Windows .Net Server Nears Completion - InformationWeek

InformationWeek is part of the Informa Tech Division of Informa PLC

This site is operated by a business or businesses owned by Informa PLC and all copyright resides with them.Informa PLC's registered office is 5 Howick Place, London SW1P 1WG. Registered in England and Wales. Number 8860726.

IoT
IoT
News

Windows .Net Server Nears Completion

While Microsoft hasn't rendered a final decision on which editions of the upcoming product will run on Intel's Itanium 2 chip, it will likely be the Enterprise Server and Datacenter Server packages.

Microsoft has shipped the first "release candidate" of Windows .Net Server, indicating that the operating system is nearly ready for general use. While Microsoft hasn't rendered a final decision on which editions of the upcoming product will run on Intel's Itanium 2 chip, it will likely be the Enterprise Server and Datacenter Server packages, the company says.

"When we ship Windows .Net Server, I want to be where Itanium 2 is," says Bill Veghte, a Microsoft VP in charge of development and marketing of Windows servers. Intel's Itanium 2 microprocessor--the company's second based on a 64-bit design for faster data processing--shipped to systems vendors earlier this month. It's still early in the adoption cycle for the new chip design, but computer research centers and some companies with hefty computing requirements are testing Itanium 2 systems, and Microsoft wants to have versions of Windows that run on the chip available when Windows .Net's 32-bit versions debut--perhaps later this year. Microsoft has already released a "limited edition" test version of Windows for Itanium 2-based systems.

Still undecided is whether Microsoft will package the 64-bit Windows code with 32-bit versions of Enterprise Server and Datacenter Server, or sell them separately. This much is clear: Windows .Net Enterprise Server will support up to eight CPUs in a server, up to 32 Gbytes of RAM on 32-bit systems, and up to 64 Gbytes RAM on Itanium-based systems. Datacenter Server requires a minimum of eight CPUs, supports up to 32, and will address up to 64 Gbytes of RAM in x86 systems and 128 Gbytes of RAM on 64-bit machines. Windows .Net, which will also ship in less-powerful Standard Server and Web Server editions, also supports clusters of up to eight computers--double the capability of Windows 2000 servers--and adds support for the Non Uniform Memory Architecture, which lets CPUs grab data from memory faster.

Microsoft group VP Jim Allchin, speaking at a technical briefing for reporters and analysts in Redmond, Wash., Tuesday, declined to say when Windows .Net Server would be generally available. But Microsoft usually delivers several feature-complete release candidates of its software as a final tune-up in the months before a product is finished.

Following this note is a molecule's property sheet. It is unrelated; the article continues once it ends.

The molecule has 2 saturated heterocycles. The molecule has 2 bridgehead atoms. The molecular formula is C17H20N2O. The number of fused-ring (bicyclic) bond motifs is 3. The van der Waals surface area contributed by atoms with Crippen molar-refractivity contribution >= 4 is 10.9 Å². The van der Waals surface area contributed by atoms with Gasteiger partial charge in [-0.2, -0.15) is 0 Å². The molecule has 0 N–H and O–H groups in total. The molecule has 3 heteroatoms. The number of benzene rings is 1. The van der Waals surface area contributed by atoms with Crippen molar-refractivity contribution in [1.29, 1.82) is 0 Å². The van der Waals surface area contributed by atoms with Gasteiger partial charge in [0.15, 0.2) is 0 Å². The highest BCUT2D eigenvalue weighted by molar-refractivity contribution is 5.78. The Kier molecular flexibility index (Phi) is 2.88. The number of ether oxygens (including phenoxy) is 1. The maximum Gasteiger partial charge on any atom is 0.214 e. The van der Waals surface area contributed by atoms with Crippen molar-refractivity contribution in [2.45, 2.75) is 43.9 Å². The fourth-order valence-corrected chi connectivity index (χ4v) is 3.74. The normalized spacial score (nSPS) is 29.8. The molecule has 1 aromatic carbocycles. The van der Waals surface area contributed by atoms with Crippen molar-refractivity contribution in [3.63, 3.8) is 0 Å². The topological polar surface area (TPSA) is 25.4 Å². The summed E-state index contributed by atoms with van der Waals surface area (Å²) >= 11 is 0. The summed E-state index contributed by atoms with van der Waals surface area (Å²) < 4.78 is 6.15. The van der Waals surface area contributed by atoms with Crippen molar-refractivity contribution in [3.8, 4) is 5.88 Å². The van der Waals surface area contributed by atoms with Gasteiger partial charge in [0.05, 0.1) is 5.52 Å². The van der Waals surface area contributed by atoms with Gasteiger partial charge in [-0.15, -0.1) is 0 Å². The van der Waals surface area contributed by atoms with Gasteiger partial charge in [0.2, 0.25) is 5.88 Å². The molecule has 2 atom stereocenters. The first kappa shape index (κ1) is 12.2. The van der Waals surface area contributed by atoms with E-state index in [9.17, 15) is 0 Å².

As Microsoft prepares its first run of software products aimed at computers running 64-bit chips--a version of its SQL Server database is also in the works--the company could compete more closely with Hewlett-Packard, says David Freund, an analyst at market researcher Illuminata. HP, which co-designed the Itanium family of processors with Intel, is trying to convince customers running its HP-UX version of Unix to buy Intel-based systems running HP-UX, as the company phases out its PA-RISC processor during the next several years. "HP will need continued intimate access to Intel to continue influencing processor design," Freund says. "HP will be competing with Redmond for Intel's attention."

We welcome your comments on this topic on our social media channels, or [contact us directly] with questions about the site.
Comment  | 
Print  | 
More Insights
The State of IT & Cybersecurity Operations 2020
The State of IT & Cybersecurity Operations 2020
Download this report from InformationWeek, in partnership with Dark Reading, to learn more about how today's IT operations teams work with cybersecurity operations, what technologies they are using, and how they communicate and share responsibility--or create risk by failing to do so. Get it now!
News
IT Spending Forecast: Unfortunately, It's Going to Hurt
Jessica Davis, Senior Editor, Enterprise Apps,  5/15/2020
Commentary
Helping Developers and Enterprises Answer the Skills Dilemma
Joao-Pierre S. Ruth, Senior Writer,  5/19/2020
Slideshows
Top 10 Programming Languages in Demand Right Now
Cynthia Harvey, Freelance Journalist, InformationWeek,  4/28/2020
Register for InformationWeek Newsletters
Video
Current Issue
Key to Cloud Success: The Right Management
This IT Trend highlights some of the steps IT teams can take to keep their cloud environments running in a safe, efficient manner.
White Papers
Slideshows
Twitter Feed
Sponsored Live Streaming Video
Everything You've Been Told About Mobility Is Wrong
Attend this video symposium with Sean Wisdom, Global Director of Mobility Solutions, and learn about how you can harness powerful new products to mobilize your business potential.
Sponsored Video
Flash Poll